We consider seamless Phase II/III clinical trials which compare K treatments with a common control in Phase II, then test the most promising treatment against control in Phase III. The final hypothesis test for the selected treatment can use data from both Phases, subject to controlling the familywise type I error rate. We show that the choice of method for conducting the final hypothesis test has a substantial impact on the power to demonstrate that an effective treatment is superior to control. To understand these differences in power we derive decision rules which maximise power for particular configurations of treatment effects. A rule with such an optimal frequentist property is found as the solution of a multivariate Bayes decision problem. The optimal rules that we derive depend on the assumed configuration of treatment means. However, we are able to identify two decision rules with robust efficiency across a wide variety of scenarios: a rule using a weighted average of the Phase II and Phase III data on the selected treatment and control, and a closed testing procedure using an inverse normal combination rule and a Dunnett test for intersection hypotheses. For the first of these rules, we find the optimal division of a given total sample size between Phase II and Phase III.We also assess the value of using Phase II data in the final analysis and find that for many plausible scenarios, between 50% and 70% of the Phase II numbers on the selected treatment and control would need to be added to the Phase III sample size in order to achieve the same increase in power.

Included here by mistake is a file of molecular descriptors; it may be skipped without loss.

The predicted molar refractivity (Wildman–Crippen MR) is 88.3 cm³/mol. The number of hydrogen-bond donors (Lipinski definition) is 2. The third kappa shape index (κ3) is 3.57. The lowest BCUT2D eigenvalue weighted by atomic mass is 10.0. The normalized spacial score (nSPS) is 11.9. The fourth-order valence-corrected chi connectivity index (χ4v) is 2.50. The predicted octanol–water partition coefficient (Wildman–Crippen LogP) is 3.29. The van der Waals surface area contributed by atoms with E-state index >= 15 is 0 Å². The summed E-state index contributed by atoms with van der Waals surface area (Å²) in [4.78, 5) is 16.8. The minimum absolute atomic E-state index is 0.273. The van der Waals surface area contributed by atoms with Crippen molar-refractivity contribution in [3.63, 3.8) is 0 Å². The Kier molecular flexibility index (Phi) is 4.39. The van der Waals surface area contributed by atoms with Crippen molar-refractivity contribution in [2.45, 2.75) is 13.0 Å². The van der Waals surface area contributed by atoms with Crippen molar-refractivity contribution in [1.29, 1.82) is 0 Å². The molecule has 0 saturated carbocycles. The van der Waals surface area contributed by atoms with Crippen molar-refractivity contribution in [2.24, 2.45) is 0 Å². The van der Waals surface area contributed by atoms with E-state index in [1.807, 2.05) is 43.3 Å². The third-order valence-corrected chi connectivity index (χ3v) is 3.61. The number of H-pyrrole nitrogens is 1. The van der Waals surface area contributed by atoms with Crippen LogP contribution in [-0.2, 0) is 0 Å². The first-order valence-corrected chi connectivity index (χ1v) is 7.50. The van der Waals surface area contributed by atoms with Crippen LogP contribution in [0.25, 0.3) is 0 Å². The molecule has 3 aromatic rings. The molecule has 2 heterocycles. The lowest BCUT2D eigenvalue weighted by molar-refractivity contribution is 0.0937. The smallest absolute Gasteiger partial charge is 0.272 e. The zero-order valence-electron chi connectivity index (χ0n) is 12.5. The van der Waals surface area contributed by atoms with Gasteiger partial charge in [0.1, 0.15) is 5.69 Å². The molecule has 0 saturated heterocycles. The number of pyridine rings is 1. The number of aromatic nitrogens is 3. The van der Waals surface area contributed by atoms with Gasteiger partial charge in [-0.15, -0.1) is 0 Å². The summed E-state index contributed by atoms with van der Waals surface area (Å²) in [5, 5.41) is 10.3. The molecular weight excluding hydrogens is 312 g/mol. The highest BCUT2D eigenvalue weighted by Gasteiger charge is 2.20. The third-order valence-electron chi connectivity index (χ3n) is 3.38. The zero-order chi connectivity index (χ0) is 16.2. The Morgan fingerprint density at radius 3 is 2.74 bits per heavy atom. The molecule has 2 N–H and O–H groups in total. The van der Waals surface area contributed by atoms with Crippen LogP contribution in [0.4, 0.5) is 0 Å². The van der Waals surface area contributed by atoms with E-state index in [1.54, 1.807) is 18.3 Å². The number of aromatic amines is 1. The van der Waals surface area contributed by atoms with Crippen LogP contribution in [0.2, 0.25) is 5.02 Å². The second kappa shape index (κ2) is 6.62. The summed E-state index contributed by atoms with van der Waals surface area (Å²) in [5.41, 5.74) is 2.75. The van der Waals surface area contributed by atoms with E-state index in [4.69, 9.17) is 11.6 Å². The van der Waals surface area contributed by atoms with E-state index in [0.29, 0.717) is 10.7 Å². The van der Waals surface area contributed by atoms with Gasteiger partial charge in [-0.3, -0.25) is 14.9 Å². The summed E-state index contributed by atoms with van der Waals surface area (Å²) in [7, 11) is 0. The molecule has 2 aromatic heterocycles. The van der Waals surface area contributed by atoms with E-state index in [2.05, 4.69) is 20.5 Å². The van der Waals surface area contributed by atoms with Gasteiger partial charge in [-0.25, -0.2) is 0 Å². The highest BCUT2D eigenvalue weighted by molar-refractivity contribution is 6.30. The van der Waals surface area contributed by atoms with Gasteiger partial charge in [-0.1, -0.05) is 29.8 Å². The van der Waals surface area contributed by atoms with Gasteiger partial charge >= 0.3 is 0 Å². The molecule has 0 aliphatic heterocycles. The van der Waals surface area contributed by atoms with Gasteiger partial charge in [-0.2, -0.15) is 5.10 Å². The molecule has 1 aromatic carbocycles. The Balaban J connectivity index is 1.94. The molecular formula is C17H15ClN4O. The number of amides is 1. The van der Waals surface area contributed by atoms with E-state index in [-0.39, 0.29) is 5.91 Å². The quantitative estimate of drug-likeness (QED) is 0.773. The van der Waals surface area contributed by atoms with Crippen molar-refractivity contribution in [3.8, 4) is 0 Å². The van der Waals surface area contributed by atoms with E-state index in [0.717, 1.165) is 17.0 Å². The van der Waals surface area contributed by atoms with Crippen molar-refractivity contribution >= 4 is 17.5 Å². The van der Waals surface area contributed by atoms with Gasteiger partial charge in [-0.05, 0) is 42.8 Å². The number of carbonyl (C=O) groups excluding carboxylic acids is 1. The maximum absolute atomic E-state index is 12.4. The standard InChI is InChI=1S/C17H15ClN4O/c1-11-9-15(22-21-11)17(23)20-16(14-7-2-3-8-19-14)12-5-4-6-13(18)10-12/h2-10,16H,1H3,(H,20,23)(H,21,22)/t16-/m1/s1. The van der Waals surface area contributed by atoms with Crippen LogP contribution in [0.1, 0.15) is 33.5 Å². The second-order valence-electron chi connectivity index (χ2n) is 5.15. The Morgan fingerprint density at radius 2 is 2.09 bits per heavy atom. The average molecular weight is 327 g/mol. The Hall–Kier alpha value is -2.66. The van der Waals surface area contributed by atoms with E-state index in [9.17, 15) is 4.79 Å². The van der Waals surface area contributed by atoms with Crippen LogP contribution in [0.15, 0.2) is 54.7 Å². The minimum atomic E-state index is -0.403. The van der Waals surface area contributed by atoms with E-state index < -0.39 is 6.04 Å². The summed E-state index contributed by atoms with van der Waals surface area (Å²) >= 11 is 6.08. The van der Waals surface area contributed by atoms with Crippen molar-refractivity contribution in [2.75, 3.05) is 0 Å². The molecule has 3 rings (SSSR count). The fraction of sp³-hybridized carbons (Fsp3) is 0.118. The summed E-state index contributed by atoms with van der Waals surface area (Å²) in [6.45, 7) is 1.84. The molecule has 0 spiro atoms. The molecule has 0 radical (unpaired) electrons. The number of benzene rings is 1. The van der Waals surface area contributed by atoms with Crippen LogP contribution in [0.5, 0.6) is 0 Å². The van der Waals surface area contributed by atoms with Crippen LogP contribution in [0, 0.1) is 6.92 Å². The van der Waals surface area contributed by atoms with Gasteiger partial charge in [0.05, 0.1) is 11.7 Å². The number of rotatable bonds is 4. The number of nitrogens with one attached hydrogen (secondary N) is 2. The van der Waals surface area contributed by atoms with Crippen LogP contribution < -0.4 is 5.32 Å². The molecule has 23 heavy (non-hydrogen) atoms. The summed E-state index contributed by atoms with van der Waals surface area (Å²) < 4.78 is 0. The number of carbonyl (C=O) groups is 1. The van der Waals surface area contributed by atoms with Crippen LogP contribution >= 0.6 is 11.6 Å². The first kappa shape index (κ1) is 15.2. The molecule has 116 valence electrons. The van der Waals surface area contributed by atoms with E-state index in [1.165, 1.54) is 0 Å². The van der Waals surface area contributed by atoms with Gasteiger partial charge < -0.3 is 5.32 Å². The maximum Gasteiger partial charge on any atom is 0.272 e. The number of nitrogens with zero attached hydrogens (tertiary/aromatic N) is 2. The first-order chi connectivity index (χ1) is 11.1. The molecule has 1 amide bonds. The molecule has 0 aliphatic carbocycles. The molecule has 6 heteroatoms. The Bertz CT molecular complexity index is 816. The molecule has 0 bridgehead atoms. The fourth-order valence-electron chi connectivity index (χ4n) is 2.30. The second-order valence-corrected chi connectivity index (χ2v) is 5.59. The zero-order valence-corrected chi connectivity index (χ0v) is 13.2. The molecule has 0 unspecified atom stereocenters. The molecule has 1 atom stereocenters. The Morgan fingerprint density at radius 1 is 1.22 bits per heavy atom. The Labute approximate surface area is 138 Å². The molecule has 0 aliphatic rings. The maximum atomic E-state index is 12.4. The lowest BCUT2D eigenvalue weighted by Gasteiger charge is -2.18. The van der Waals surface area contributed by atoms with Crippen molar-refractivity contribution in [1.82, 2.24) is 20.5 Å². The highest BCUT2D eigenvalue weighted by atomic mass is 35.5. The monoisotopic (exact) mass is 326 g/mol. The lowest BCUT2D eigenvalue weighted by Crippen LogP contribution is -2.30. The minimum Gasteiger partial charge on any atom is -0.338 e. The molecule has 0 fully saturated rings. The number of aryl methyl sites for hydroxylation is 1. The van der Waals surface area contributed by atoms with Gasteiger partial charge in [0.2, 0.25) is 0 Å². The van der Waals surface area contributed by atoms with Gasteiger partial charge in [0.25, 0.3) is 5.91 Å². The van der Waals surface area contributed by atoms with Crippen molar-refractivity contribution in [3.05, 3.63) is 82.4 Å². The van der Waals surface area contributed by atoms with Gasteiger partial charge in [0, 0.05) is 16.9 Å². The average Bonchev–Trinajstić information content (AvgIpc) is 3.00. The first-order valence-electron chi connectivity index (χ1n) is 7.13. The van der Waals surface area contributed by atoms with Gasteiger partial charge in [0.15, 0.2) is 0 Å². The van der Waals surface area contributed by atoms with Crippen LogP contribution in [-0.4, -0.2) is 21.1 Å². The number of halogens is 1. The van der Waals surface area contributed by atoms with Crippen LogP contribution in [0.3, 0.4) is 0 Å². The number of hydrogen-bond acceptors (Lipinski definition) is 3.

- Bayes decision problem
- combination test
- closed testing procedure
- multiple hypothesis testing
- seamless phase II/III trial
- treatment selection
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- Department of Mathematical Sciences - Professor
- EPSRC Centre for Doctoral Training in Statistical Applied Mathematics (SAMBa)
Person: Research & Teaching